You were probably told not to dress formal, and the first thing they say is not to worry, it’s only a chat. Much like the standard interview in practice, though a bit more relaxed, and the interviewer is usually better at asking useful follow-up questions.

Sherlock HR-olmes

If HR could put you in an MRI during the questioning, they would. A long tedious affair, more suited to a NASA application than an entry-level office job. What would you do in several scenarios? How do you schedule? What meme are you? (I got asked this, said salt bae because it was the first I thought of. They said, ‘oh, so you’re a salty person.’ Jfc, there’s a wrong answer to the meme question!?!) Where were you on the night in question? Feels like a malicious therapist.

Practical

You have to do a short test or example. Whether this is cursed or blessed depends on the field and the test’s actual relevance. It can be artificial and pointless, or it can be a chance to cut through all the bs and be judged on your ability to do the actual work for once. You’ll also realise how long it’s been since you used a pen to write more than a sentence or two.

Selective Accuracy in Fantasy

Walpurgis
source

Some guy on the Daily Wire reviewing Netflix’s The Witcher: ‘No woman can fight with a sword. Zero women can fight with a sword.’

His complaint is, by the way, inaccurate. Many people have brought up Julie d’Aubigny, a bi opera singer/swordswoman who – among other adventures – attended a ball dressed as a man, kissed a woman, got challenged to a duel over it by three men, beat them all in succession, then went back to the ball.

Everybody knows that, on average, men have a strength advantage. But that’s an average, and besides skill in weaponry is supposed to make it possible to defeat someone who may be stronger than you. His reference to a ‘5 to 10-pound sword’ is also a joke, considering even claymores were around 5.5lb, with most swords much lighter.

More importantly, fantasy isn’t real. That’s sort of the point. Why is this fairly mundane area the point where his suspended disbelief snaps?

In Taking Artistic License I considered times when strict accuracy may or may not be convincing or entertaining. But there seems to be a particular trend for selective demands for accuracy in fantasy, based in reinforcing certain social attitudes. This can be at the expense of actual accuracy, or represent an arbitrary block on imagination:

‘But this historical period…’ Are you absolutely sure? Really, no foreign traders or anything? Nobody’s in the closet? You might be right, in which case fair enough. But if your version of Ancient Greece is completely straight, your research slipped up somewhere.

‘Ah, but in my fictional world of…’ So your worldbuilding has the full details of a steampunk society powered by burning the blubber of sky-whales – daily life, ecology, politics, history, five paragraphs about perfumes made using sky-whale bile. But you can’t (or didn’t choose to) imagine [multiple demographics or alternative social attitudes]

Samantha Shannon pins this down in her essay:

[E]ven in fictional worlds, the oppressed must remain oppressed. Any attempt to do otherwise is evidence of liberal fragility, box ticking, the sanitization of history or the shoehorning of unwelcome “politics” into entertainment. […]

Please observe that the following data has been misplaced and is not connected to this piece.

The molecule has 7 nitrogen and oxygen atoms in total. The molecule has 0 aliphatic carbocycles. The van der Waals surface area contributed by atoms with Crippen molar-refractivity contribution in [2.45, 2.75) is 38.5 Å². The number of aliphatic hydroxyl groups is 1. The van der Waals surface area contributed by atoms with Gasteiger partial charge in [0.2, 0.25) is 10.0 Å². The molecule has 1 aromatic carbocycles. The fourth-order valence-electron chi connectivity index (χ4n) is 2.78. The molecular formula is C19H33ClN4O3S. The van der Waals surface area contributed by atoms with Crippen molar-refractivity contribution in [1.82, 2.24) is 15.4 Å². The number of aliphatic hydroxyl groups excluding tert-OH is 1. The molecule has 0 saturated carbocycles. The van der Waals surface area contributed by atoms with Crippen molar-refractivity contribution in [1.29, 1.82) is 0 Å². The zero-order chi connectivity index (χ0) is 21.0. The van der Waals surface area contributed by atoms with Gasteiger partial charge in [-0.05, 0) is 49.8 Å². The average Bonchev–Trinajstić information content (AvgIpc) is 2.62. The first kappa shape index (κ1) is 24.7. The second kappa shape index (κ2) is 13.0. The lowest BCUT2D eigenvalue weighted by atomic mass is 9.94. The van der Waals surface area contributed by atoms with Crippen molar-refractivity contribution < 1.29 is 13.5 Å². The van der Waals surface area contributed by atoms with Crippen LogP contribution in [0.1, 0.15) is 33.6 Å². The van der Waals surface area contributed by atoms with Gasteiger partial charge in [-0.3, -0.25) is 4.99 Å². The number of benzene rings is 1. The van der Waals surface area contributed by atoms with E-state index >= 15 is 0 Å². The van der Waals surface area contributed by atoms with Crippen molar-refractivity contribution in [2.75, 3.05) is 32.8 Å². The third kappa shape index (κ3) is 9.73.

It is typical that the same critics often base “historical accuracy”—both in historical and fantastical stories—on the fiction of a white and heteronormative past. In their minds, people of color, queer people and powerful women only had the nerve to exist in the last couple of centuries. […]

Creators can and have used fantasy to highlight both modern and historical inequalities to great effect, and they must always have the opportunity and space to do that—but, lest we forget, fantasy is not history, and is therefore not beholden to it. It can be exhausting to read about the same racist, homophobic and sexist worlds over and over again.

Fantasy as a genre is rooted in being able to picture radically different realities, where not only history and geography, but the laws of reality itself, can be reshaped from the ground up. So to me there’s something very petty about insisting that issues such as gender have to match with the comparable real-world place and time.

I’m of course not saying that every work of fiction has to be actively progressive, or that there aren’t ham-fisted ways of trying to be that can detract from entertainment or believability. But I can’t relate to the mindset where things like a medieval society being cool with gay people are less believable, and need more justification, than the dragon flying overhead or the dead raised from their graves.

On the Sarah Dessen Drama

the discourse

So let’s get into this nonsense, shall we?

In a completely innocuous article about how Common Read* books are chosen at Northern State University, the Aberdeen News quoted Brooke Nelson, who served as a volunteer on the selection committee her junior year of college: “She’s fine for teen girls,” the 2017 Northern graduate said of Dessen, “But definitely not up to the level of Common Read. So I became involved simply so I could stop them from ever choosing Sarah Dessen.”

[…]In response to the news item, Dessen tweeted a screenshot of the quote to her 268.4k followers, saying she is “having a really hard time right now and this is just mean and cruel. I hope it made you feel good.”

*This isn’t a thing here – for anyone else wondering, this is a book an entire university, or just freshers, are supposed to read and consider in the year.